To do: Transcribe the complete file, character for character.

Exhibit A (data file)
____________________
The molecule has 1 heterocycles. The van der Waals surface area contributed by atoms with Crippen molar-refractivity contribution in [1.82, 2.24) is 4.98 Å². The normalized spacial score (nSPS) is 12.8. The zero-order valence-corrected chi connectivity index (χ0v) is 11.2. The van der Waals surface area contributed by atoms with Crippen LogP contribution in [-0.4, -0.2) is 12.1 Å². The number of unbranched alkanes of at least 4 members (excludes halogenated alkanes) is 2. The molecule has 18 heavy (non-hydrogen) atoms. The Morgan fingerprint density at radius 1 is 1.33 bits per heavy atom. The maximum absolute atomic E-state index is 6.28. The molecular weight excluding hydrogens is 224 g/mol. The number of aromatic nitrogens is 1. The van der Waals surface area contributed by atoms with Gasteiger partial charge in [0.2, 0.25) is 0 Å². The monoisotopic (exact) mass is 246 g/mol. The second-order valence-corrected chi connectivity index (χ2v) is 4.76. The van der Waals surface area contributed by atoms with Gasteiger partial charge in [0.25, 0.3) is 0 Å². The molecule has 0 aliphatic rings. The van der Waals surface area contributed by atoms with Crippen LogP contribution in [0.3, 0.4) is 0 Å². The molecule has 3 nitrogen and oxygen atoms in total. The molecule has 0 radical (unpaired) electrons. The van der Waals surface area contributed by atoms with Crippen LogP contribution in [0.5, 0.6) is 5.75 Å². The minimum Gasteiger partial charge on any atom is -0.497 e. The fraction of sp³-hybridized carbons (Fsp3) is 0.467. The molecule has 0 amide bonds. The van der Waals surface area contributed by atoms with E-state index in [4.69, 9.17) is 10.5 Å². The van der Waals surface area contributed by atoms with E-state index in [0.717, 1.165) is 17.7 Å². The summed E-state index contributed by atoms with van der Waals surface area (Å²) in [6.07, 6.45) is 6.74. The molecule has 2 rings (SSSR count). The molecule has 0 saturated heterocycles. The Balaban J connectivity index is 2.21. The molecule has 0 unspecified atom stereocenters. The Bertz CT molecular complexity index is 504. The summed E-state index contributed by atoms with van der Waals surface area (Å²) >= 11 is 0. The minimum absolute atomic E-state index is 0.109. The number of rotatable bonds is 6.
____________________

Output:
The molecule has 1 heterocycles. The van der Waals surface area contributed by atoms with Crippen molar-refractivity contribution in [1.82, 2.24) is 4.98 Å². The normalized spacial score (nSPS) is 12.8. The zero-order valence-corrected chi connectivity index (χ0v) is 11.2. The van der Waals surface area contributed by atoms with Crippen LogP contribution in [-0.4, -0.2) is 12.1 Å². The number of unbranched alkanes of at least 4 members (excludes halogenated alkanes) is 2. The molecule has 18 heavy (non-hydrogen) atoms. The Morgan fingerprint density at radius 1 is 1.33 bits per heavy atom. The maximum absolute atomic E-state index is 6.28. The molecular weight excluding hydrogens is 224 g/mol. The number of aromatic nitrogens is 1. The van der Waals surface area contributed by atoms with Gasteiger partial charge in [0.2, 0.25) is 0 Å². The monoisotopic (exact) mass is 246 g/mol. The second-order valence-corrected chi connectivity index (χ2v) is 4.76. The van der Waals surface area contributed by atoms with Gasteiger partial charge in [0.25, 0.3) is 0 Å². The molecule has 0 aliphatic rings. The van der Waals surface area contributed by atoms with Crippen LogP contribution in [0.3, 0.4) is 0 Å². The molecule has 3 nitrogen and oxygen atoms in total. The molecule has 0 radical (unpaired) electrons. The van der Waals surface area contributed by atoms with Crippen LogP contribution in [0.5, 0.6) is 5.75 Å². The minimum Gasteiger partial charge on any atom is -0.497 e. The fraction of sp³-hybridized carbons (Fsp3) is 0.467. The molecule has 0 amide bonds. The van der Waals surface area contributed by atoms with E-state index in [4.69, 9.17) is 10.5 Å². The van der Waals surface area contributed by atoms with E-state index in [0.717, 1.165) is 17.7 Å². The summed E-state index contributed by atoms with van der Waals surface area (Å²) in [6.07, 6.45) is 6.74. The molecule has 2 rings (SSSR count). The molecule has 0 saturated heterocycles. The Balaban J connectivity index is 2.21. The molecule has 0 unspecified atom stereocenters. The Bertz CT molecular complexity index is 504. The summed E-state index contributed by atoms with van der Waals surface area (Å²) >= 11 is 0. The minimum absolute atomic E-state index is 0.109. The number of rotatable bonds is 6.